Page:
Naughtiest Composer, so far

This weekend the Columbus Symphony is playing a symphonic concert featuring pianist Andre Watts in Beethoven's 5th Concerto, Emperor. Andreas Delfs, former music director of the Milwaukee Symphony, leads us in Johannes Brahms' 2nd Symphony in D Major.

Delfs had some interesting comments during our rehearsal of the Brahms today. At one point, wanting to urge us to play particularly passionately in one place, he said "You never know how many people in the audience are hearing this for the first time." I agree. And his comfortable familiarity with the piece promises a rich and noble reading.

To open the concert, we are playing something new to us, Roberto Sierra's Fandangos, written in 2000.

Mr. Sierra, Puerto Rican, was born in 1953. He studied in Europe, notably with Gy├Ârgy Ligeti, a well known avant-garde composer, whose music was featured famously in the move 2001 A Space Odyssey.

Fandangos has some passages which are, for all practical purposes, unplayable. The photo below shows the first page, listing the tempo at quarter equals 96, the second photo shows the passages in question. Notice also that the first page also says "Improvisatorio, and a bit later "con garbo", meaning "jauntily". The possessed passages will definitely sound improvised, and not just a little bit jaunty.

Dear Mr. Sierra, what were you thinking? Why did you write such fiendish licks for us? Musicians are good creatures, never wishing to harm anyone, except themselves. Did a musician mistreat you at a tender age? What did we do to deserve banishment to the guilt-riddled purgatory of failing to play exactly what is written? Please, send me a list of clarinetists who can play these licks perfectly, and I'll show you a clarinetist like the technical genius monster Kari Krikku, or another once in a generation player.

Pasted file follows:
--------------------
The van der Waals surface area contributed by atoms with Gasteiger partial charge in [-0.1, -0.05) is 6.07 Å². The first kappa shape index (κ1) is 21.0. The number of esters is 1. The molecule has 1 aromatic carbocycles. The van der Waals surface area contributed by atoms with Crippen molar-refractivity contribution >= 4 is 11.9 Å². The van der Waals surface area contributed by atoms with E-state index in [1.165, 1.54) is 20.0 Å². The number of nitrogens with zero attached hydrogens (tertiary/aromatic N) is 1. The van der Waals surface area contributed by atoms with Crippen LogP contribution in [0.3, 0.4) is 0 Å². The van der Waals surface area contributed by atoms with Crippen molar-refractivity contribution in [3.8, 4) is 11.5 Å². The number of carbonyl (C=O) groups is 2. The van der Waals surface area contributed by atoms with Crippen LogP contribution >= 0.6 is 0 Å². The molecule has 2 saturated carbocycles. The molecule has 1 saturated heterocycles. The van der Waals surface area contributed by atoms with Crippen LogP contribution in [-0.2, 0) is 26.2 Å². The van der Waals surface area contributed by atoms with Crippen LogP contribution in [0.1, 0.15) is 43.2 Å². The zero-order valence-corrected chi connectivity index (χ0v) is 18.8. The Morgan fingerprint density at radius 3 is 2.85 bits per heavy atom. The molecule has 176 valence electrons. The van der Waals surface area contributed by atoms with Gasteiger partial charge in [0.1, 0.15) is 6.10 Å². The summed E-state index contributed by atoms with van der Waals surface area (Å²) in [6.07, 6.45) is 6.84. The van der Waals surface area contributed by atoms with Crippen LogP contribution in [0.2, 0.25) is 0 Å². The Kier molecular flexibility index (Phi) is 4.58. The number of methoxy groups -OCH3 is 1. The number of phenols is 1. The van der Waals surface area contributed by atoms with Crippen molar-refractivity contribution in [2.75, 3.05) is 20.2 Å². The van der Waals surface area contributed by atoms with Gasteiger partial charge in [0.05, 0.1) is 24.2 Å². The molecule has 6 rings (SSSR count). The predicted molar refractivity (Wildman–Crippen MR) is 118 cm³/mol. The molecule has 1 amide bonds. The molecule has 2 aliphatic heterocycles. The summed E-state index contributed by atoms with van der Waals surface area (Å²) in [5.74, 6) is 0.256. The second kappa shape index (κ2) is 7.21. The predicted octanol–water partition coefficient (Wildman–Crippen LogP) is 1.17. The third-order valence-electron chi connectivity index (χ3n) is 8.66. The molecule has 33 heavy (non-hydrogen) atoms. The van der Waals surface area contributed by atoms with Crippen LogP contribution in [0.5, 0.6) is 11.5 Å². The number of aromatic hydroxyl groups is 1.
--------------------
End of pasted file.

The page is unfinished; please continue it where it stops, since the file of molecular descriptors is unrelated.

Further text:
So Mr. Roberto Sierra get the "Naughtiest Composer so far" award.

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2 comments for “Naughtiest Composer, so far

  1. January 22, 2010 at

    We played this last year, or the year before … funny how it all mixes together after a while. I can't even remember it! How silly is THAT?!

  2. January 21, 2010 at

    Some instruments can "fake it" fairly well, but the bassoon cannot. Since my bassoon part to Fandangos looks awfully similar to yours, I am highly concerned about this morning's rehearsal of it!

    Let's hope that Mr. Sierra responds to your questions…..meanwhile, back to the practice room, hoping for a miracle.

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